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by Jack Thomson
31 August 2021
First Minister calls SNP-Green deal 'genuinely groundbreaking' and independence mandate 'undeniable'

First Minister calls SNP-Green deal 'genuinely groundbreaking' and independence mandate 'undeniable'

The First Minister has described a cooperation agreement between the SNP and the Greens as "genuinely groundbreaking" as she revealed details of the deal in the Scottish Parliament.

Speaking after the agreement was endorsed by the membership of both parties, Nicola Sturgeon said it was "a leap of faith for both parties" but one they had taken willingly.

The First Minister also said it confirmed their intention to give people in Scotland the choice of independence, describing their mandate as "undeniable".

The deal will see Scottish Green co-leaders Patrick Harvie and Lorna Slater take up junior ministerial roles after their appointments were formally approved by parliament.

However, as part of that the Greens will no longer be entitled to a leader’s question at FMQs and the party's short money will be reduced by £15,687.61.

Sturgeon said in her statement this afternoon: "The SNP and the Scottish Greens, albeit joining together in government, are and will remain distinct entities with different identities and points of view.


"But this agreement is founded on shared convictions and common principles. It is based, above all, on our recognition that the times we are living through render a business as usual approach simply not good enough."

The First Minister cited "significant challenges" facing Scotland, such as a recent surge in coronavirus cases, the economic and social recovery from the pandemic, the climate crisis and the consequences of Brexit.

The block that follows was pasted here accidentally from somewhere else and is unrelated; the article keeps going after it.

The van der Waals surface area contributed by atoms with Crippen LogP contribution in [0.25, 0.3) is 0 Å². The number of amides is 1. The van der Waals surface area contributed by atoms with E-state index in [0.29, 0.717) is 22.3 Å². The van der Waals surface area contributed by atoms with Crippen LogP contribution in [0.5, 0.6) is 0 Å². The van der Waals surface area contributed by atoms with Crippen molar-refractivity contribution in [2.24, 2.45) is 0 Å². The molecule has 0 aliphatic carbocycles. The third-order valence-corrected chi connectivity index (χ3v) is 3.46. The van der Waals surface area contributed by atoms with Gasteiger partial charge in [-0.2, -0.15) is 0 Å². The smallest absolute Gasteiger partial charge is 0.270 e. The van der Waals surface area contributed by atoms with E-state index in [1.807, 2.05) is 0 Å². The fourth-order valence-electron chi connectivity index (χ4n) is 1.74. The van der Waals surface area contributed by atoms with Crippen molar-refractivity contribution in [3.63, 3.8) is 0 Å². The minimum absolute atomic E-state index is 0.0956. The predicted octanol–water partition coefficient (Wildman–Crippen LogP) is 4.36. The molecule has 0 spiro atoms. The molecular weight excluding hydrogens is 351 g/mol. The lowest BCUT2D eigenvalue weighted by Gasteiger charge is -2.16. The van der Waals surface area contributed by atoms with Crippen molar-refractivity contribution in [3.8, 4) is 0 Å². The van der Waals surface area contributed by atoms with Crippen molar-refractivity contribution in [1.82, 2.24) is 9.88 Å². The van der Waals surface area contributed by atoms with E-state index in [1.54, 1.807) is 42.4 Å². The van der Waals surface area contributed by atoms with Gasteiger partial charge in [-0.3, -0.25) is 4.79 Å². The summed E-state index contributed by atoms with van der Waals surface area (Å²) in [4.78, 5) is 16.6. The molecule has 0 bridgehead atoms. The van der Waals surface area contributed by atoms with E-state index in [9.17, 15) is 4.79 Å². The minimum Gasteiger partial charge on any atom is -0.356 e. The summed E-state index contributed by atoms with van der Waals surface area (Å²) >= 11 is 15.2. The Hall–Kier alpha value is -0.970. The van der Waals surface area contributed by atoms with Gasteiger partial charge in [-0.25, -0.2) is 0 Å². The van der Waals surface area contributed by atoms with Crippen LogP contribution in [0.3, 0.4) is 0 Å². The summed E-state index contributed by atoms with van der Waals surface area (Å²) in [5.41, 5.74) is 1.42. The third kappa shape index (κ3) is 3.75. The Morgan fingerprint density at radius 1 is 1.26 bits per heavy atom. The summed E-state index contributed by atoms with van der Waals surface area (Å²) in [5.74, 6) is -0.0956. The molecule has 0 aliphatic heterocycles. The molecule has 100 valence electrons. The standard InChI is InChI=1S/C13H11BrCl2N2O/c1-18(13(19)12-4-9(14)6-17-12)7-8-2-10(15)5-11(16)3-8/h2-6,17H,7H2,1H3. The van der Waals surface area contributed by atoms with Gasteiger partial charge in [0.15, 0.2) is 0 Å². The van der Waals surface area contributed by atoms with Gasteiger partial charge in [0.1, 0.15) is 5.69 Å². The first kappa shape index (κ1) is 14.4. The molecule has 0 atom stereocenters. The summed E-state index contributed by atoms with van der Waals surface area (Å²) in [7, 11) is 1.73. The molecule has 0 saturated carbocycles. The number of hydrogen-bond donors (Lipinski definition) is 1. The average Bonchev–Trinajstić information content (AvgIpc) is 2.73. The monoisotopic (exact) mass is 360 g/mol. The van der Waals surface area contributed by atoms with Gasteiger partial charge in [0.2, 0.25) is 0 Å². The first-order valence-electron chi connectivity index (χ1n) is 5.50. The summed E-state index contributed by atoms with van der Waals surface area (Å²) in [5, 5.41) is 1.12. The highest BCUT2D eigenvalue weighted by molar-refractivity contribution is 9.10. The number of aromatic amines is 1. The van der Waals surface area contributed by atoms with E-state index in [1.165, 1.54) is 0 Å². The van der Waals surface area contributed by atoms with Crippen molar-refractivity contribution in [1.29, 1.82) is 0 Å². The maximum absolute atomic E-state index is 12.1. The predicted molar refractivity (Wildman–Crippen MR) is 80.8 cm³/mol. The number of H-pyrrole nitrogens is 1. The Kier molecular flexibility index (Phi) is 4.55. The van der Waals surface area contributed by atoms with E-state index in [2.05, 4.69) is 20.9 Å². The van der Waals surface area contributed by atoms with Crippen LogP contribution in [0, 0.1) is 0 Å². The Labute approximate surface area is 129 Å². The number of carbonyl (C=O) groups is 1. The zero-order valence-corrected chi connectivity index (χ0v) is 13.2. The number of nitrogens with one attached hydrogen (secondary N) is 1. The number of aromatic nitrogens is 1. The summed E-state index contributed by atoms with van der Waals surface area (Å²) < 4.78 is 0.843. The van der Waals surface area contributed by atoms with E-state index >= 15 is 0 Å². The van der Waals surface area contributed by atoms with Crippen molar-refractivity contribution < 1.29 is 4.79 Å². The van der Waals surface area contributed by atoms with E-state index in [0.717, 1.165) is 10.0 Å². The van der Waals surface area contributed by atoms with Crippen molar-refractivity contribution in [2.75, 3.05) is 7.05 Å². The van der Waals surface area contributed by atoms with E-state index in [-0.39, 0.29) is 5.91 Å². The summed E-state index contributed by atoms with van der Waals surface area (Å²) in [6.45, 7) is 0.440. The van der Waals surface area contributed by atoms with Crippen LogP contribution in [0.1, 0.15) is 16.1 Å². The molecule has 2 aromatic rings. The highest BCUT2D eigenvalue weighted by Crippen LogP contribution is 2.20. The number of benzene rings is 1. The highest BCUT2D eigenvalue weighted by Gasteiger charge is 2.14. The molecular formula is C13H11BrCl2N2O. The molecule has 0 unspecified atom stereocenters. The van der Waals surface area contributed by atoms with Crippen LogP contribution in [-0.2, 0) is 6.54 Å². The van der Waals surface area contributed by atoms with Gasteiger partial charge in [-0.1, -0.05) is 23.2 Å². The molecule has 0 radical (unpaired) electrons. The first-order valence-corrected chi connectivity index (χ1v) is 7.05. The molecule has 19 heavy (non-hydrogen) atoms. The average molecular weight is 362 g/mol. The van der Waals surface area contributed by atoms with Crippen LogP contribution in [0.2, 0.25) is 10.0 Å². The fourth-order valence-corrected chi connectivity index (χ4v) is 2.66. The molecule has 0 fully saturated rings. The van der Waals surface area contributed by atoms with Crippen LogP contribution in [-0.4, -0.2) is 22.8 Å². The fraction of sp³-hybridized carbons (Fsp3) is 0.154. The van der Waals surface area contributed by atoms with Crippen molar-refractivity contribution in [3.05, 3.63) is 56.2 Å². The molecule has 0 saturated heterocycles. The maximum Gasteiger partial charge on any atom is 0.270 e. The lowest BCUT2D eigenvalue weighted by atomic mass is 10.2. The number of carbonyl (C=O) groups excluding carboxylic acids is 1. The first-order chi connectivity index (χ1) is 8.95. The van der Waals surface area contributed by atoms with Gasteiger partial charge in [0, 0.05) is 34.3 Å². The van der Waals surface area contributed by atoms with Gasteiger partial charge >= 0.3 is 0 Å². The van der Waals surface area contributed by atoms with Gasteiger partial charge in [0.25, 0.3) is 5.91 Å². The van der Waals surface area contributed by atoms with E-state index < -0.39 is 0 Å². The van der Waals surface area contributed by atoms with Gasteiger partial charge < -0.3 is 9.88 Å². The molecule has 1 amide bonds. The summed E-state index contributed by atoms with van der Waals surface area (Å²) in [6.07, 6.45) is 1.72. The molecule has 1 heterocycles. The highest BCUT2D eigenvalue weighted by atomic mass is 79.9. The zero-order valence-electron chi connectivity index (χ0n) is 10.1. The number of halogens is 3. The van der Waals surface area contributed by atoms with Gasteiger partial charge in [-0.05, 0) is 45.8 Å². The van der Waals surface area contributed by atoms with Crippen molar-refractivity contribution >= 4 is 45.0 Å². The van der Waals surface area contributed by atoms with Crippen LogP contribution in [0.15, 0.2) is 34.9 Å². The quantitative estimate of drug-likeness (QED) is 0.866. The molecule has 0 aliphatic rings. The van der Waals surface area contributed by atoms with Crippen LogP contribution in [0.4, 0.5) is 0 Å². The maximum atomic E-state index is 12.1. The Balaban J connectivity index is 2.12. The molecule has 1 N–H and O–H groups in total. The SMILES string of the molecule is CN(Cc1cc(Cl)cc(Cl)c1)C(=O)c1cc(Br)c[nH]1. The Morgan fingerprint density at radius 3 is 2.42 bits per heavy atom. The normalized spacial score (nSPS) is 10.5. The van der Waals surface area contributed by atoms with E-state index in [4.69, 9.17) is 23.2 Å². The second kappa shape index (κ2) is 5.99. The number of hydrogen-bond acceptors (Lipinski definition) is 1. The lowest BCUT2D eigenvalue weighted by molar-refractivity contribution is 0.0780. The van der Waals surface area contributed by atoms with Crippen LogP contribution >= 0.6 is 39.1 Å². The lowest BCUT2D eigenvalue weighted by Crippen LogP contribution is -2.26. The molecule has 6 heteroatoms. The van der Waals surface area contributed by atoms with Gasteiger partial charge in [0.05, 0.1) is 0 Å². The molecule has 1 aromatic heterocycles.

She said the parliament should be defended against "UK Government power grabs", adding: "And as we do so, [we must] recognise that the best way [of] not just protecting this parliament from Westminster but also equipping it with the full powers it needs to build a fairer, more prosperous country, is to make this parliament, independent of Westminster."

While the deal does not represent a full coalition, it sets out areas of cooperation, including collaboration on the climate emergency, economic recovery, child poverty, the natural environment, energy and the constitution.

Sturgeon added: "Finally, as I indicated earlier, this agreement does confirm our intention to give people in Scotland the choice of independence.

"The mandate for that is undeniable. Between us, the SNP and the Greens won 72 of the 129 seats in this parliament, and each one of us was elected on a clear commitment to an independence referendum.

"But just as the mandate is undeniable, the reason for a referendum is just as important.

"As we emerge from this pandemic, the kind of country and society that Scotland is now and becomes in future and the decisions that will shape our society and economy and our place in the world must be determined democratically here in Scotland, and not imposed upon us, so often against our will, by government at Westminster."

Responding to Sturgeon's statement, Scottish Conservative leader Douglas Ross said: "This is a nationalist coalition with one overriding goal, separating Scotland from the United Kingdom. 

"Yet again, a divisive referendum has come first, as it always does with this government."

Anas Sarwar, leader of Scottish Labour, said the agreement did not represent a "clean start".

He said: "This coalition agreement, for that is what it is, is just formalising the agreement in the last parliament where Nicola Sturgeon and the SNP hammer our public services with cuts and the Greens simply nod it through.

"Cut through the spin and the now typical boasts of historic moments. This is no new government. This is not a clean start. This is a deal that is more about the constitution, not the climate."

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